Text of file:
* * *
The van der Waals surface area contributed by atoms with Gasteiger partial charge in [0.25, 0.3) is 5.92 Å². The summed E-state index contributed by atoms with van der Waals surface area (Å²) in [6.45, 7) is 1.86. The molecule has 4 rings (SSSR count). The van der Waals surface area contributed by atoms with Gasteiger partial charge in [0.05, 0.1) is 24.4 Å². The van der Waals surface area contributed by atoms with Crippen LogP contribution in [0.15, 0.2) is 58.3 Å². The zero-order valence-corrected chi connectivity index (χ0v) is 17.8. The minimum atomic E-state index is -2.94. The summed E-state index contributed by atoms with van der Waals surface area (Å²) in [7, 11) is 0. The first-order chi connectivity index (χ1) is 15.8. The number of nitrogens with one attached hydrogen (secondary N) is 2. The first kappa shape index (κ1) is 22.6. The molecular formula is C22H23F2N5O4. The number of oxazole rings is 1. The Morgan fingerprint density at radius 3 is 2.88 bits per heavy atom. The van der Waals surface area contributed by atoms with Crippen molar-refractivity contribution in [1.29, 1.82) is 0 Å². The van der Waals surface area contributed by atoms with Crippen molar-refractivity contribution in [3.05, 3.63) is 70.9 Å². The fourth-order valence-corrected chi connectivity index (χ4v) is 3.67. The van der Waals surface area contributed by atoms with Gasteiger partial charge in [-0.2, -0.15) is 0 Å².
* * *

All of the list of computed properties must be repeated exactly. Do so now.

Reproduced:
The van der Waals surface area contributed by atoms with Gasteiger partial charge in [0.25, 0.3) is 5.92 Å². The summed E-state index contributed by atoms with van der Waals surface area (Å²) in [6.45, 7) is 1.86. The molecule has 4 rings (SSSR count). The van der Waals surface area contributed by atoms with Gasteiger partial charge in [0.05, 0.1) is 24.4 Å². The van der Waals surface area contributed by atoms with Crippen LogP contribution in [0.15, 0.2) is 58.3 Å². The zero-order valence-corrected chi connectivity index (χ0v) is 17.8. The minimum atomic E-state index is -2.94. The summed E-state index contributed by atoms with van der Waals surface area (Å²) in [7, 11) is 0. The first-order chi connectivity index (χ1) is 15.8. The number of nitrogens with one attached hydrogen (secondary N) is 2. The first kappa shape index (κ1) is 22.6. The molecular formula is C22H23F2N5O4. The number of oxazole rings is 1. The Morgan fingerprint density at radius 3 is 2.88 bits per heavy atom. The van der Waals surface area contributed by atoms with Crippen molar-refractivity contribution in [1.29, 1.82) is 0 Å². The van der Waals surface area contributed by atoms with Crippen molar-refractivity contribution in [3.05, 3.63) is 70.9 Å². The fourth-order valence-corrected chi connectivity index (χ4v) is 3.67. The van der Waals surface area contributed by atoms with Gasteiger partial charge in [-0.2, -0.15) is 0 Å².